As much as I wanted to stay there forever, it was time to hike back, so I made my way south along the beach back to the trail. I had to climb up the dunes to get back into the forest. This photo was taken as I was climbing up the dunes to get back into the forest. I'm not sure the camera really captured the true height of the dunes here. It was impressive in person.

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This is a wet forest with many vernal and fish-less ponds, so it's perfect for amphibians. Searching the forest for salamanders is something I do every time I camp here. Blue-spotted, Spotted, and Red-backed are the species of salamanders I find. I'm not sure if there are other species in the area.
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It's also fun finding all sorts of different fungi of various colors.
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This is a popular area for shipping. You can often see freighters and barges passing by.
Here's the 1004' Edwin H. Gott.
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and the much smaller 403' Pere Marquette 41 barge being pushed by a tug named Undaunted.
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One of my favorite things to do while camping here is waking up early and heading down to the lake to catch the sunrise. Another ship was sailing by that morning.

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Something special about this place is that it has a lighthouse. As the name suggests, Point Beach State Forest is on a point. There are ten to twelve shipwrecks in the area. To prevent that from continuing, a lighthouse was built in the 1800's. From what I can remember, the original lighthouse was built in the wrong location and it wasn't long before they torn it down and built another. The second lighthouse was built in the same spot as it sits today, except that the tower itself was built with defective material and had to be torn down and replaced. The original house was kept intact, and you can see the round portion of the house which was the base of the tower. The current tower was originally used in Chicago. They moved it to the current location in 1984 and increased its height. This is one of the tallest lighthouses in the state. It's between 111' and 113' feet tall, according to different sources. I always photograph it quite a bit during various times of day and night while I'm there. The lighthouse is operated by the Coast Guard and the land surrounding it is off limits, but do they allow you to get pretty close. This was taken just as the sun was peaking up over the lake.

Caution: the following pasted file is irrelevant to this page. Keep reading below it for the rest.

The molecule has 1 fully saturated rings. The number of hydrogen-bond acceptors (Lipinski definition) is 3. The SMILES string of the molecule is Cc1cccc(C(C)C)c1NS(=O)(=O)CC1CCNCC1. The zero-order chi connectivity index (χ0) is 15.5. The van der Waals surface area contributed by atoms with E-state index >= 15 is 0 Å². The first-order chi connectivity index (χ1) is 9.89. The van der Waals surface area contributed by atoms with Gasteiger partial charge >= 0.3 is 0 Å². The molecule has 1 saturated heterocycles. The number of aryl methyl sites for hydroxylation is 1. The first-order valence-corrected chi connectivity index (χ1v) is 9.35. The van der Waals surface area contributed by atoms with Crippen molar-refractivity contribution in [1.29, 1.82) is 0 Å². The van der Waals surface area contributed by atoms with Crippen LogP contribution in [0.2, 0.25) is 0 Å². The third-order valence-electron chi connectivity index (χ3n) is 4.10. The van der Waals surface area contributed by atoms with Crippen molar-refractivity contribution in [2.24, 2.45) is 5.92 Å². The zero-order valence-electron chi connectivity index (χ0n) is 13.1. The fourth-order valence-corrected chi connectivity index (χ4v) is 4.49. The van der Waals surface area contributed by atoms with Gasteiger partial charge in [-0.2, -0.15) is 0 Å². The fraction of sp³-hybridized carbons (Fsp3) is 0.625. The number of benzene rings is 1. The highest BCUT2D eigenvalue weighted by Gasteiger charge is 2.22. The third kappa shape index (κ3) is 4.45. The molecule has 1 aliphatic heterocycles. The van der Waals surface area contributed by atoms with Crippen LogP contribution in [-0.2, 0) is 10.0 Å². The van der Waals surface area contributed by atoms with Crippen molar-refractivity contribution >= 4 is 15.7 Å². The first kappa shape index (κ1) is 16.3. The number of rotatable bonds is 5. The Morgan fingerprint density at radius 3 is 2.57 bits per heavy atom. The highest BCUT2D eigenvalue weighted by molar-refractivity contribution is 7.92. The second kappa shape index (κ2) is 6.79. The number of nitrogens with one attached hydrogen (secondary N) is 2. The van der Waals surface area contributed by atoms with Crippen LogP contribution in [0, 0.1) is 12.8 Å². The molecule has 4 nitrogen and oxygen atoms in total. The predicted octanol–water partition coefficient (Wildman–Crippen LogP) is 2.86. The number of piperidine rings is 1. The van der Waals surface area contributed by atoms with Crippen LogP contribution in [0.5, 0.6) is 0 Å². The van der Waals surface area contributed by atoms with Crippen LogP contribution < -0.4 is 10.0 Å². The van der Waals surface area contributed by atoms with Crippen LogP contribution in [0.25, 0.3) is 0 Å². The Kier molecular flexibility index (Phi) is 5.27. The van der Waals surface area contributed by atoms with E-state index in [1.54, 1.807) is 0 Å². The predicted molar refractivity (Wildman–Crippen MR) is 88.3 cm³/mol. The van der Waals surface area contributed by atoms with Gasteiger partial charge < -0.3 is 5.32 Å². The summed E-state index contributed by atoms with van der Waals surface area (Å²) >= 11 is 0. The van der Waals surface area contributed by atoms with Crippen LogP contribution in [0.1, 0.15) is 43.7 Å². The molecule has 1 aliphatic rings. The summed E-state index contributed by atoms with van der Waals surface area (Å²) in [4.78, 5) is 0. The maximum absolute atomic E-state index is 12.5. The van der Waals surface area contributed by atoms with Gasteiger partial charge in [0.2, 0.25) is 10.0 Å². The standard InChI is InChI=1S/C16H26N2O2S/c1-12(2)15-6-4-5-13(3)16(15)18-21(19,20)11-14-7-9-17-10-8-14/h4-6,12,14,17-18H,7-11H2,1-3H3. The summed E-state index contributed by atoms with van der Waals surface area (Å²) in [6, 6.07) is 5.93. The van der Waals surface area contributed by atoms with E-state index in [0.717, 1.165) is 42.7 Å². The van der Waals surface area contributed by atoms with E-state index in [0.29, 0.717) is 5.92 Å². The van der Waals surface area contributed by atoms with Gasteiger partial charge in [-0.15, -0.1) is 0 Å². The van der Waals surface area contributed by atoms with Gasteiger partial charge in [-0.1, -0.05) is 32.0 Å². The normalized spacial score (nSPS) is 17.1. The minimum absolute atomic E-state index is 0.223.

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This was taken the evening before.